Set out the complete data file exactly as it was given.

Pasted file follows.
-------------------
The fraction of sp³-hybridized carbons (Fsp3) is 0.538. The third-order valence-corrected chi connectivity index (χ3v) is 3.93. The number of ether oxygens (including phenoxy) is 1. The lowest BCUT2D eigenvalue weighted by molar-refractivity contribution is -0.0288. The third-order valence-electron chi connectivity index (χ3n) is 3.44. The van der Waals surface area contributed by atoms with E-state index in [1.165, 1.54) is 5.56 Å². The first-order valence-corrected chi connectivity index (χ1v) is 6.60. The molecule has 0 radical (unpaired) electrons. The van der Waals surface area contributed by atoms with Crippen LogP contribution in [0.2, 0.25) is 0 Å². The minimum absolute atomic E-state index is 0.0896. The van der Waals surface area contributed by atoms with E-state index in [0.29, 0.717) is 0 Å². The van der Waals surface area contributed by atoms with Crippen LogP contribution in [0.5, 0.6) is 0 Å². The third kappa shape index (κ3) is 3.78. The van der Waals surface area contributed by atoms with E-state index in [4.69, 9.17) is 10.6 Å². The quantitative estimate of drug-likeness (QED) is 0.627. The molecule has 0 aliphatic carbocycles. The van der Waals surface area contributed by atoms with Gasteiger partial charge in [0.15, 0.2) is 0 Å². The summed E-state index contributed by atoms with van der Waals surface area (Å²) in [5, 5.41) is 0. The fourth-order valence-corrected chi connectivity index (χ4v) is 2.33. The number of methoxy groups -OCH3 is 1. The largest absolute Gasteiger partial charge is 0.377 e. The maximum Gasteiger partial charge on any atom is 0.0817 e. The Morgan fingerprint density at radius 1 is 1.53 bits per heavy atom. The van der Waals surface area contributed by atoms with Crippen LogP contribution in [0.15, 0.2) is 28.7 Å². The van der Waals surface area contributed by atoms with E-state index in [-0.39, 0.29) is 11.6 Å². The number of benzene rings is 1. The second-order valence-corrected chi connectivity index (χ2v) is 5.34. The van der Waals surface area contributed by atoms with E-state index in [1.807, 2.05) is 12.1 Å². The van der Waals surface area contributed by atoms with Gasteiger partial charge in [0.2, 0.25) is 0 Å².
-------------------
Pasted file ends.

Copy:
The fraction of sp³-hybridized carbons (Fsp3) is 0.538. The third-order valence-corrected chi connectivity index (χ3v) is 3.93. The number of ether oxygens (including phenoxy) is 1. The lowest BCUT2D eigenvalue weighted by molar-refractivity contribution is -0.0288. The third-order valence-electron chi connectivity index (χ3n) is 3.44. The van der Waals surface area contributed by atoms with E-state index in [1.165, 1.54) is 5.56 Å². The first-order valence-corrected chi connectivity index (χ1v) is 6.60. The molecule has 0 radical (unpaired) electrons. The van der Waals surface area contributed by atoms with Crippen LogP contribution in [0.2, 0.25) is 0 Å². The minimum absolute atomic E-state index is 0.0896. The van der Waals surface area contributed by atoms with E-state index in [0.29, 0.717) is 0 Å². The van der Waals surface area contributed by atoms with Crippen LogP contribution in [0.5, 0.6) is 0 Å². The third kappa shape index (κ3) is 3.78. The van der Waals surface area contributed by atoms with E-state index in [4.69, 9.17) is 10.6 Å². The quantitative estimate of drug-likeness (QED) is 0.627. The molecule has 0 aliphatic carbocycles. The van der Waals surface area contributed by atoms with Gasteiger partial charge in [0.15, 0.2) is 0 Å². The summed E-state index contributed by atoms with van der Waals surface area (Å²) in [5, 5.41) is 0. The fourth-order valence-corrected chi connectivity index (χ4v) is 2.33. The number of methoxy groups -OCH3 is 1. The largest absolute Gasteiger partial charge is 0.377 e. The maximum Gasteiger partial charge on any atom is 0.0817 e. The Morgan fingerprint density at radius 1 is 1.53 bits per heavy atom. The van der Waals surface area contributed by atoms with Crippen LogP contribution in [0.15, 0.2) is 28.7 Å². The van der Waals surface area contributed by atoms with E-state index in [-0.39, 0.29) is 11.6 Å². The number of benzene rings is 1. The second-order valence-corrected chi connectivity index (χ2v) is 5.34. The van der Waals surface area contributed by atoms with E-state index in [1.807, 2.05) is 12.1 Å². The van der Waals surface area contributed by atoms with Gasteiger partial charge in [0.2, 0.25) is 0 Å².